Wednesday, June 18, 2008
Monday, June 16, 2008
John Brady of the Philly Seaport hosted a Wooden Boat festival in the basin at Penn's Landing. The TSCA chapters from the bay and river brought boats representing a wide variety of local craft. These included working boats and racing boats. They complimented the museum's boat collection and filled the basin with floating color and activity.
Sunday, June 8, 2008
Friday, June 6, 2008
|Ein Faltboot mit dem Fahrrad ans Wasser zu bringen, hat etwas für sich. Man kommt oft näher ans Ufer als mit dem Auto und hat kein Parkplatzproblem. Mit kleineren Booten und mit Surfbrettern hatten wir so etwas schon gesehen. Dass es auch mit dem relativ sperrigen Klepper-Master geht, war eine Überraschung. Die hölzerne Deichsel (Firstlatte) ist über die Masthalterung und eine Aufhängung am Bugbeschlag mit dem Boot verbunden. Das Bootsgerüst ist also selbst Bestandteil der Kraftübertragung. Fred erregt bei seinen Fahrten am Rheinufer oft Aufsehen und Bewunderung.|
Klepper is a famous folding boat that fits into two knapsacks. One for the sticks and fames, the other holds the rubber skin and sponsons. One of my friends had a sailing version of a double kayak and another friend had a runabout type which could be sailed, rowed or used with an outboard. I have heard it is hard to get new skins for these.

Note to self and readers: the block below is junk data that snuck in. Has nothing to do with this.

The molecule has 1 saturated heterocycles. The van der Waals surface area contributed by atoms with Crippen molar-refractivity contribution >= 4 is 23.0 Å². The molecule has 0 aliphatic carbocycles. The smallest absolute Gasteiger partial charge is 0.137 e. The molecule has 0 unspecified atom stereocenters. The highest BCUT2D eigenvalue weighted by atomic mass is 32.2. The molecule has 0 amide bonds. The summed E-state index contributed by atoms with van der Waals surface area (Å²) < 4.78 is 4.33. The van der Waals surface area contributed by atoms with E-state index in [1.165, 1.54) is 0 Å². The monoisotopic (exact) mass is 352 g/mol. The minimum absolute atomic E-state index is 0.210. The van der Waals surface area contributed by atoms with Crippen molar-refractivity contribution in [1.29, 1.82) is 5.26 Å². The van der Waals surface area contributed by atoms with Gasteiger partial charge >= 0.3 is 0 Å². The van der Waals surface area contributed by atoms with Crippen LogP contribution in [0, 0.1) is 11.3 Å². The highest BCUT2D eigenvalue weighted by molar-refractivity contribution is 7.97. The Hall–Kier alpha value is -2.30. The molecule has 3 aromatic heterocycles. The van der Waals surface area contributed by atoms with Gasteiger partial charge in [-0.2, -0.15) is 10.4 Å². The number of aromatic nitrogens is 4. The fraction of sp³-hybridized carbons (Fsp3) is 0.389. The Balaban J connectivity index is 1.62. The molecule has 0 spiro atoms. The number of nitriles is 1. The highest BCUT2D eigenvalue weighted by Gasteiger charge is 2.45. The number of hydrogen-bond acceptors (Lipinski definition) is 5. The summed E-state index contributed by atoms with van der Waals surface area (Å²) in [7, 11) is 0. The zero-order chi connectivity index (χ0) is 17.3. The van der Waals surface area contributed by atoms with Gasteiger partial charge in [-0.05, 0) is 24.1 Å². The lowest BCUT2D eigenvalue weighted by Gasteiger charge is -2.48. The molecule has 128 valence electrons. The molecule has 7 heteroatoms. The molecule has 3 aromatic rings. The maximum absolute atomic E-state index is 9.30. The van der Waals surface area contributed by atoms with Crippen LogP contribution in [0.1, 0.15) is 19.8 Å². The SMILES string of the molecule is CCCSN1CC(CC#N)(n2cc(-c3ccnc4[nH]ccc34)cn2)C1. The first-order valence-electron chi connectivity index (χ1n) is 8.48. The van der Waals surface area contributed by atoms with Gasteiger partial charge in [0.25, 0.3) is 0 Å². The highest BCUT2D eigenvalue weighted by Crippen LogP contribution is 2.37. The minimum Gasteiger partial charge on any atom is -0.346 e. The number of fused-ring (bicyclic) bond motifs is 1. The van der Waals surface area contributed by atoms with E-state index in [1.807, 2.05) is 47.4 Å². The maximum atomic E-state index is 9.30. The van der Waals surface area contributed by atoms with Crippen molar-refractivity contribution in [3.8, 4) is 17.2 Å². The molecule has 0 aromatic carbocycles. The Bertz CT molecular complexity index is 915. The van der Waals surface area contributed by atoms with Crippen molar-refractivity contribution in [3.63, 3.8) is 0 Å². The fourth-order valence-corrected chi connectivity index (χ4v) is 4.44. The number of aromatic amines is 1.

I read a Richard Jagels article in WB and he mentioned Catalpa. History/Lore/Use:
The Catalpa tree is found in forests from southern Illinois and Indiana to western Tennessee and Arkansas. First cultivated in 1754, the wood was used for fence posts and railroad ties because of its resistance to rot coupled with the fast growth rate of the tree. In the south, Catalpa trees are traditional sources of fish bait. Catalpa worms, the larvae of Catalpa Sphinx Moths, are eagerly sought in early summer by anglers.
Ponderosa Pine: 0.46
Coast Redwood: 0.40
Incense Cedar: 0.40
Engelmann Spruce: 0.35
Sugar Pine: 0.36
Cork Oak Bark: 0.24
White Fir: 0.36
NJ cedar -
Background - Atlantic white-cedar grow in freshwater wetlands along the coasts of southern Maine to northern Florida. White-cedar stands commonly occur in swamps, flood plains, stream headwaters, tidal wetland borders, drainage ways and bogs.
Atlantic white-cedar typically forms pure stands with thousands of trees per acre, nearly all the same age. Young cedar seedlings, intolerant of shade, require strong sunlight to grow. Stands will develop only after an area has been cleared and sufficient seed source exists.